May 29, 2019
Southwestern in the News: Simon on Anti-abortion Laws; Brian Panish the Titan; and, more!
This month’s SW LAW BLOG features some of our incredible faculty/alumni who found themselves "IN THE NEWS"
How anti-abortion laws violate the Constitution's prohibition on slavery
Julie A. Werner-Simon pens letter published in The Los Angeles Times
Should the government be forcing women to carry pregnancies to term? Do we revert back to "back-alley" abortion procedures that endanger the health and lives of women? Julie A. Werner-Simon, a Constitutional Law Fellow, speaks on the constitutionality of anti-abortion laws and why she believes they violate the Constitution's prohibition on slavery. Read the full article here.
Military pardons should be "all about process”
Rachel VanLandingham pens op-ed for USA Today
Professor VanLandingham, a former military prosecutor, defense counsel, and chief of international law for US Central Command recently authored an op-ed for USA Today asserting that Donald Trump's possible pardons for alleged war criminals threaten to undermine the military justice system and make the US armed forces less effective Read her op-ed here. Professor VanLandingham has given quotes and lent her expertise on the subject of Trump's military pardons to Mother Jones, Business Insider, Military.com, and Public Radio International.
Titan Of The Plaintiffs Bar: Panish Shea's Brian Panish
Brian Panish Profiled in Law360
Brian Panish '84, a leading trial attorney in both the country and in California, earned a place among Law360's 2019 Titans of the Plaintiff's Bar. Read the article here to learn more about Panish's multibillion-dollar verdicts and how his consistent work ethic earned him a place on the 2019 Titan roster.
Should our immigration courts move to the judicial branch?
Julia Vázquez quoted in The Week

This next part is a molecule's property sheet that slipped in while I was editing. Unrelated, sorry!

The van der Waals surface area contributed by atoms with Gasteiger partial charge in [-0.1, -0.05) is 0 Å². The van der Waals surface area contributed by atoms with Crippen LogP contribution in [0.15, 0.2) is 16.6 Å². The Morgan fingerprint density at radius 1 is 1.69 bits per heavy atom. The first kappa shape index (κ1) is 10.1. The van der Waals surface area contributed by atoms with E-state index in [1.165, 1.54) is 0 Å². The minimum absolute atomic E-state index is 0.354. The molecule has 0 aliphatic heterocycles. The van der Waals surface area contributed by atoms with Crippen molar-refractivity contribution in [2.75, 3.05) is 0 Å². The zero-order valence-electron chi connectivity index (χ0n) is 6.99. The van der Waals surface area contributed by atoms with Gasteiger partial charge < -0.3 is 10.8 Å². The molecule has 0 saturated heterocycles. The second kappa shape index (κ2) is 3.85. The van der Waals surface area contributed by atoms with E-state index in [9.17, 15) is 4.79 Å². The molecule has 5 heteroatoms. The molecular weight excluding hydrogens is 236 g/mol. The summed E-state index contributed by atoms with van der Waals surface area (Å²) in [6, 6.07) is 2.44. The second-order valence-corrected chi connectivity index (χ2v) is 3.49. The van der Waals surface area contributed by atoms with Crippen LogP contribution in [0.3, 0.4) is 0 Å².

Is it time for immigration courts to gain their independence from the Executive Branch’s Department of Justice? Some say it’s long overdue, that certain policies are placing a burden on due process, and that immigration courts have been politicized. Professor Vázquez, an immigrant rights professor and Director of our Community Lawyering Clinic, spoke with the Pacific Standard to comment on how immigration courts are not always fair. Read the article here.
Sexual assaults in the military spiked last year amid renewed debate over how to handle cases
Rachel VanLandingham quoted in The Washington Post
Is it time to rework the structure of how sexual assault is prosecuted within the military? Many believe that military commanders should be relieved of their decision-making responsibilities and that the responsibility of whether to pursue cases involving sexual assault within the military should go to independent military prosecutors. Professor VanLandingham, a former judge advocate in the Air Force, commented briefly on the topic. Read more here.
From The Los Angeles Times archive: remembering the mayor who shaped L.A.
Alum Tom Bradley featured in re-published obituary
Tom Bradley '56, Los Angeles' first Black mayor, was known for his initiatives that reshaped modern Los Angeles. Bradley led a tremendous 20-year term as mayor before his untimely death in 1993. Read more here about the vast accomplishments of Bradley.